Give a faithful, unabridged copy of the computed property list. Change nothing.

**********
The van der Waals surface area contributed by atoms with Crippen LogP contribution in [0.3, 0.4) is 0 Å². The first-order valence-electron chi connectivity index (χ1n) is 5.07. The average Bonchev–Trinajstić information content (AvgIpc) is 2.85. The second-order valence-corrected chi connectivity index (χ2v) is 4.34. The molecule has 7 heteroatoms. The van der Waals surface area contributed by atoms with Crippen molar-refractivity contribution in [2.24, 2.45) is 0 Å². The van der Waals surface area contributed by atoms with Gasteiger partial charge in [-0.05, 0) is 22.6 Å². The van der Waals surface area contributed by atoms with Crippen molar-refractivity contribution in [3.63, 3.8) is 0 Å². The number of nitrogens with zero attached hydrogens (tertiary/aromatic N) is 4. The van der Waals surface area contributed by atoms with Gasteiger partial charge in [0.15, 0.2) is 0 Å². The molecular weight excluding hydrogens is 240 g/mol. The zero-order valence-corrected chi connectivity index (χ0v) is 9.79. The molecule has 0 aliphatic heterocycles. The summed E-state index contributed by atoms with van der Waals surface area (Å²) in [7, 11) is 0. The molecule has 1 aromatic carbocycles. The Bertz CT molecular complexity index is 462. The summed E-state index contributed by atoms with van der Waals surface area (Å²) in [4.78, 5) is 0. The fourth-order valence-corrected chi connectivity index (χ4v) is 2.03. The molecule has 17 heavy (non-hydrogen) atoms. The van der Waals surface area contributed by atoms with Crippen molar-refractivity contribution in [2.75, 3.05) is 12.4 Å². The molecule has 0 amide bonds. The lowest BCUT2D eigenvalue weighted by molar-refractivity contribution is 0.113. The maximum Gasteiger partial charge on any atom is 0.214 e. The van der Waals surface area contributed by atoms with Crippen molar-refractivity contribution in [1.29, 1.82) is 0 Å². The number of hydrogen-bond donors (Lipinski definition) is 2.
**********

The van der Waals surface area contributed by atoms with Crippen LogP contribution in [0.3, 0.4) is 0 Å². The first-order valence-electron chi connectivity index (χ1n) is 5.07. The average Bonchev–Trinajstić information content (AvgIpc) is 2.85. The second-order valence-corrected chi connectivity index (χ2v) is 4.34. The molecule has 7 heteroatoms. The van der Waals surface area contributed by atoms with Crippen molar-refractivity contribution in [2.24, 2.45) is 0 Å². The van der Waals surface area contributed by atoms with Gasteiger partial charge in [-0.05, 0) is 22.6 Å². The van der Waals surface area contributed by atoms with Crippen molar-refractivity contribution in [3.63, 3.8) is 0 Å². The number of nitrogens with zero attached hydrogens (tertiary/aromatic N) is 4. The van der Waals surface area contributed by atoms with Gasteiger partial charge in [0.15, 0.2) is 0 Å². The molecular weight excluding hydrogens is 240 g/mol. The zero-order valence-corrected chi connectivity index (χ0v) is 9.79. The molecule has 0 aliphatic heterocycles. The summed E-state index contributed by atoms with van der Waals surface area (Å²) in [7, 11) is 0. The molecule has 1 aromatic carbocycles. The Bertz CT molecular complexity index is 462. The summed E-state index contributed by atoms with van der Waals surface area (Å²) in [4.78, 5) is 0. The fourth-order valence-corrected chi connectivity index (χ4v) is 2.03. The molecule has 17 heavy (non-hydrogen) atoms. The van der Waals surface area contributed by atoms with Crippen molar-refractivity contribution in [2.75, 3.05) is 12.4 Å². The molecule has 0 amide bonds. The lowest BCUT2D eigenvalue weighted by molar-refractivity contribution is 0.113. The maximum Gasteiger partial charge on any atom is 0.214 e. The van der Waals surface area contributed by atoms with Crippen molar-refractivity contribution in [1.29, 1.82) is 0 Å². The number of hydrogen-bond donors (Lipinski definition) is 2.